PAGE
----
Andrews will also host Communal Resurrection: The Art of Steve Prince March 1-30. A reception and artist talk in collaboration with W&M Associate Professor and Director of Dance Leah Glenn and her dance troupe will be held March 15 at 4:30 p.m. The exhibit of prints and woodcuts by Prince, an assistant professor of art at Wayne State University who was a visiting artist at W&M in the summer of 2017, chronicles the progression of black music from the fields to hip-hop.
Mabel O. Wilson will be the Department of Art and Art History distinguished artist lecturer for the semester. She will lecture April 9 at 5:30 p.m. in Andrews Hall, room 101. Wilson is a professor of architecture, a co-director of Global Africa Lab and the associate director at the Institute for Research in African American Studies at Columbia University. She’s currently writing "Building Race and Nation," a book about how slavery influenced early American civic architecture.
Traditional African, brass and chamber orchestra music will be featured as part of the Ewell Concert Series’ three offerings in the spring lineup.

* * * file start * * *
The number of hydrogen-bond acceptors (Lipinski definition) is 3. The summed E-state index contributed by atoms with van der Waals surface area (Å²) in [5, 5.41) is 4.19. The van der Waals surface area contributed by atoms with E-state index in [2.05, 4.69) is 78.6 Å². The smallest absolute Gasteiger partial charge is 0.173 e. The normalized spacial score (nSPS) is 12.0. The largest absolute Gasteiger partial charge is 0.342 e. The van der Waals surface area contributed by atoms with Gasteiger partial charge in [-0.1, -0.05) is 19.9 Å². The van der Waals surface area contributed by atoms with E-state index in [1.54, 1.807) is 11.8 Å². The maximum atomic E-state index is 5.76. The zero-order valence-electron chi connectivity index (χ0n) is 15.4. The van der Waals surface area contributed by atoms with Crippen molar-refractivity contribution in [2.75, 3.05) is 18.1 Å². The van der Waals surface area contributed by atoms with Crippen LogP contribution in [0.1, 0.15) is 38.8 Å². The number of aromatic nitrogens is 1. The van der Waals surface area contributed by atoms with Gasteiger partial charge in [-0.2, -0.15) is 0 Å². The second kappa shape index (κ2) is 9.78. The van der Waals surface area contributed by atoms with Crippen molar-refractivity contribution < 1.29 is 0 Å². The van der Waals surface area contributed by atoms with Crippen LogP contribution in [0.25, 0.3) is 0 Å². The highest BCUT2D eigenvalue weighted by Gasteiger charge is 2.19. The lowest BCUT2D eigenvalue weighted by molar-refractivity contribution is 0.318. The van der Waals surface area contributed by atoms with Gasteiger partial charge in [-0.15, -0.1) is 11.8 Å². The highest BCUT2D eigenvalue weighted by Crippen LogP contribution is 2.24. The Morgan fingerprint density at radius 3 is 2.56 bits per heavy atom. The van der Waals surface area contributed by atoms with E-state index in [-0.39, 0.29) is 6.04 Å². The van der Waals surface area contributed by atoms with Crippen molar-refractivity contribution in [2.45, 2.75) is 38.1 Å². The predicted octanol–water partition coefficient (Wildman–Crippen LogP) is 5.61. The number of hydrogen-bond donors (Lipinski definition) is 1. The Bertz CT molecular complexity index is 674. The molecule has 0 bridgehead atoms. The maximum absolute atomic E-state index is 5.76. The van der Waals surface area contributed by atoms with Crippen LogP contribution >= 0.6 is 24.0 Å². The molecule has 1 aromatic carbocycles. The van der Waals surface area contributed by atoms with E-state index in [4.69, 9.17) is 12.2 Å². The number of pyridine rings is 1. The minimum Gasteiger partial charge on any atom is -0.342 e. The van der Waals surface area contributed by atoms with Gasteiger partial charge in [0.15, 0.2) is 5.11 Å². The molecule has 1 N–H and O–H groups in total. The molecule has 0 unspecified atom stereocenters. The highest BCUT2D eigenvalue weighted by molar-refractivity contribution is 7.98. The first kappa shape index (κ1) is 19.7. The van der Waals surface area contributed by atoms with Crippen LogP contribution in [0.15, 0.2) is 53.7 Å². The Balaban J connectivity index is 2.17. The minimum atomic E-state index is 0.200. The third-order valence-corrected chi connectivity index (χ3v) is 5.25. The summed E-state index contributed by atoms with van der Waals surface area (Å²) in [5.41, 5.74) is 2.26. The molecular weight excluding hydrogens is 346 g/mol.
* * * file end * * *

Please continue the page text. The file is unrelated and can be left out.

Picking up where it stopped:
The opener is Seraph Brass, a virtuosic brass quintet that performs a range of classical, contemporary and popular favorites
This concert is co-sponsored by the Williamsburg Regional Library Dewey Decibel Concert Series. The quintet will perform Feb. 19 at 7:30 p.m. at the Williamsburg Regional Library. Admission is $5 and free with a W&M ID.
Amadou Kouyate, the 150th generation of the Kouyate family of Manding Diali, renowned oral historians and musicians of West Africa, will give a solo performance of music rooted in the West African griot tradition and its latter-day contemporary forms.
Amadou performs on the 21-string Kora and also on Djembe and Koutiro drums. He will continue the Ewell series March 22 at 7:30 p.m. at Ewell Hall. Admission is free.
Mind on Fire is a Baltimore-based chamber orchestra dedicated to performing the works of living composers of notated music. Conductor and co-founder James Young wrote: “At one level we are a flux ensemble capable of playing contemporary classical music with a high degree of virtuosity. At our foundational level, however, Mind on Fire is a nonprofit organization built to provide access to performing artists.” The group closes out the Ewell series with a free concert on April 7 at 7:30 p.m. at Ewell Hall.
The W&M Music Department will hold various performances throughout the spring.
The W&M Choir will perform its free pre-tour concert Feb. 25 at 8 p.m. at the Catholic Campus Ministry Chapel.
The W&M Choir, Botetourt Chamber Singers and Women’s Chorus will perform a wide variety of works at their spring choral concert April 28 at 7:30 p.m. at Phi Beta Kappa Memorial Hall. General admission is $10 and cost is $3 for students and children; it is free for music faculty and staff.